[Ed. - People are passionately arguing with me on this one. Just because it's in the dictionary does not make it correct or good grammar. Just because people use it doesn't mean it's good, either. I edited my statement to say it's not a correct word since, technically, the word exists even if I think it's the sloppiest piece of garbage known to the English language aside from text-speak and I believe you sound silly when you use it. Hate on me all you like.]
See my previous point about accepting incorrect things simply because people persist in using them incorrectly.
Champing at the Bit
Believe it or not, this is the correct phrase, not chomping at the bit. Champing means making loud biting or chewing noises, and of course the bit part is in reference to the bit of rubber or metal that’s in a horses mouth when they have a bridle on. They love to chew at it noisily, thus the origin of the phrase.
There you go. Impress your friends. They’ll think you’re wrong, but that’s ok. You can send them to this post (or Google) and gloat.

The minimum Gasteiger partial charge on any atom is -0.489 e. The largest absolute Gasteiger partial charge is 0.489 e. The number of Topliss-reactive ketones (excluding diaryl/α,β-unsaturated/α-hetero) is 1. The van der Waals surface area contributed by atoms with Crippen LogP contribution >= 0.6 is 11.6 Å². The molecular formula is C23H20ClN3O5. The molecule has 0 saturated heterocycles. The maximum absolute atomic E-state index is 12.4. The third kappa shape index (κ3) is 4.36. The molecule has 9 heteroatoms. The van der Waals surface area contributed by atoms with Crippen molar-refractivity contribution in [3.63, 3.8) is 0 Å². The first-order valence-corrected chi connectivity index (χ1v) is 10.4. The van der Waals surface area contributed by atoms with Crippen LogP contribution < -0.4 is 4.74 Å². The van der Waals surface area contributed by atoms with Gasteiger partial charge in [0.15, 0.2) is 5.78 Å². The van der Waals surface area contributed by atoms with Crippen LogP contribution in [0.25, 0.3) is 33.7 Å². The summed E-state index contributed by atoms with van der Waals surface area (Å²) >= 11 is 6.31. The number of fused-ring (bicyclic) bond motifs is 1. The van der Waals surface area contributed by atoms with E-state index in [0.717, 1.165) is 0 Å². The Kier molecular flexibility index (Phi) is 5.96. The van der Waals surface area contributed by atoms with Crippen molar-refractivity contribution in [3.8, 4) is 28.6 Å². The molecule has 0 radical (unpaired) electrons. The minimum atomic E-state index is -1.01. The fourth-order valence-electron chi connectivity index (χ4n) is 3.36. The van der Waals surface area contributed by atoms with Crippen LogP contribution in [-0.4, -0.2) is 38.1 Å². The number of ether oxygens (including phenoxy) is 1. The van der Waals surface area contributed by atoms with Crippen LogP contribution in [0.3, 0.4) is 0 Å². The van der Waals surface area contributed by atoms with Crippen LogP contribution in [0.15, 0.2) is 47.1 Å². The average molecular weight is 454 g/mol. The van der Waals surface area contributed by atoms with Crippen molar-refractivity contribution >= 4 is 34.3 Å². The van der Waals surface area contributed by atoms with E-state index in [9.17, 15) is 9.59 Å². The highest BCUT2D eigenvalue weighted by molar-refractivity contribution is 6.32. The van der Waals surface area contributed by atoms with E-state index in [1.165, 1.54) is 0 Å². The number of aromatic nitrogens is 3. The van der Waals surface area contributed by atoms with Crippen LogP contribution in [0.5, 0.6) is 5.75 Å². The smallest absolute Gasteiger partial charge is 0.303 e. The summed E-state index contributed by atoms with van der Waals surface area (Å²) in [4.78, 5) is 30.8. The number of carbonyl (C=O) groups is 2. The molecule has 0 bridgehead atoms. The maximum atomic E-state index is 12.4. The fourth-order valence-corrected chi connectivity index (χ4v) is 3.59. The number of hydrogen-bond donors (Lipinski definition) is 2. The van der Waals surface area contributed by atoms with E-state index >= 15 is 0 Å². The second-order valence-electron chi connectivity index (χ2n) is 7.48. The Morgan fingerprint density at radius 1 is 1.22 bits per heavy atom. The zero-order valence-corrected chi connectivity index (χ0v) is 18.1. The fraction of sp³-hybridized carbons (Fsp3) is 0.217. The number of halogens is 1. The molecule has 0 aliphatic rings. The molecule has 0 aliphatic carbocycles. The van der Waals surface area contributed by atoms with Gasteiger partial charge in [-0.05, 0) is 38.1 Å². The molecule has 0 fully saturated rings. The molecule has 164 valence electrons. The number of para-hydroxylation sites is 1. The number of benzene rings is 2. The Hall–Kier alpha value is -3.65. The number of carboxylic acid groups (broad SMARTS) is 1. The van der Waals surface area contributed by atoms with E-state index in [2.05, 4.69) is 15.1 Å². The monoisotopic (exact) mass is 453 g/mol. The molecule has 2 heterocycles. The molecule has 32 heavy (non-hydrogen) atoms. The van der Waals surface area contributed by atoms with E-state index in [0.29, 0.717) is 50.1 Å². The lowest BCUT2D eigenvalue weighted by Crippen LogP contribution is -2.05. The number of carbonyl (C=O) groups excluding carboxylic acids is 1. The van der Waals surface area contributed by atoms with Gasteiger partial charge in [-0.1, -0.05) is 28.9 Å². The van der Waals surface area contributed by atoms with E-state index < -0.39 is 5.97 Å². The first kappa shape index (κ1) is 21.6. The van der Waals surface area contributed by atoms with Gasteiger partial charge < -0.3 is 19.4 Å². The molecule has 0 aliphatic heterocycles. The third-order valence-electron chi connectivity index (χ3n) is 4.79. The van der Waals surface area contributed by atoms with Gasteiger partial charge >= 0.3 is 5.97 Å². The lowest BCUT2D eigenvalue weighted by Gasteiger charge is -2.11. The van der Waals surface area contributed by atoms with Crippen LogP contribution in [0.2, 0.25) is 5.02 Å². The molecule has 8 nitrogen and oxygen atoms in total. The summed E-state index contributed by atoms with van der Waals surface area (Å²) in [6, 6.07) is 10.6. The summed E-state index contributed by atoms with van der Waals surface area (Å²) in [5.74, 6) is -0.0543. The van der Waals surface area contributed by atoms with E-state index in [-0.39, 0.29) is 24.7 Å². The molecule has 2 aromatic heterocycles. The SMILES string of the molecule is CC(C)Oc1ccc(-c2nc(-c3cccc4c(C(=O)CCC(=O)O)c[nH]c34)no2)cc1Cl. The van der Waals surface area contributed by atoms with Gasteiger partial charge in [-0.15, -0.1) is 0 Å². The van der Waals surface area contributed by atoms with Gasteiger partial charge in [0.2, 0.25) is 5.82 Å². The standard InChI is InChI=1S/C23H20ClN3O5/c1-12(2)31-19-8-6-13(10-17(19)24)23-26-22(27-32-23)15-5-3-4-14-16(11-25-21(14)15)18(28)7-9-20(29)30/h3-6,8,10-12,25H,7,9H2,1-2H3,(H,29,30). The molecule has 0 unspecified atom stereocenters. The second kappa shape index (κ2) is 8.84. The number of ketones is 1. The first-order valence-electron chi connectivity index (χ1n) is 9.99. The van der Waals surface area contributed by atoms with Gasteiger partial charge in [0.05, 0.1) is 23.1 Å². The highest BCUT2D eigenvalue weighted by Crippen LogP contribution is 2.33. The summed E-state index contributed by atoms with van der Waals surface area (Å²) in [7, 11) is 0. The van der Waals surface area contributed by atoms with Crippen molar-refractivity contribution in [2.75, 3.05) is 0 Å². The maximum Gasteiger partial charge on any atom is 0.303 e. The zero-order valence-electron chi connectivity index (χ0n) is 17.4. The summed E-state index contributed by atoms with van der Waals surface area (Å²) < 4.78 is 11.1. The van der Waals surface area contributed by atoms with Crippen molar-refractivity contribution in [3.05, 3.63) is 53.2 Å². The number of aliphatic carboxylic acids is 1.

When you are anticipating something so much that you’re hardly breathing, you’re waiting with bated breath. The verb abate means to lessen or reduce, which is where this word comes from.
If you wait with baited breath you might need to ditch the herring and grab a toothbrush.
Principal and Principle
Principal means a bunch of different things, but the confusion is usually because the words are pronounced exactly the same way so it’s impossible to tell in spoken language which is being used.
The first use of principal is when it is an adjective meaning first, primary, or main; for example, “the principal reason that I’m concerned with this contract is…”.
As a noun, principal is sometimes used in job titles, as in the “principal architect”. You have a principal of a school. The part of your mortgage that isn’t interest is the principal (i.e. the main part of the loan). The word has several meanings with this spelling, so when in doubt, look it up.
A principle is a noun only and means a rule, doctrine, belief, law, or tenet (which, by the way, is not a tenant. Those live in buildings or dwellings or some kind. Hey! Bonus grammar oopsie.).
Often written incorrectly as sneak peak, this phrase is about getting a special glimpse at something, not a secret mountain summit. Unless you’re climbing a mountain secretly, in which case I guess you could have a sneak peak.
But most often what you mean to write is sneak peek. Don’t let the “ea” part of sneak make you write it twice.
If you are unwilling or reluctant to do something, you are loath to do it. If you also hate it, you might indeed loathe it. But they are definitely different words, and leaving the “e” off of loath is not a mistake!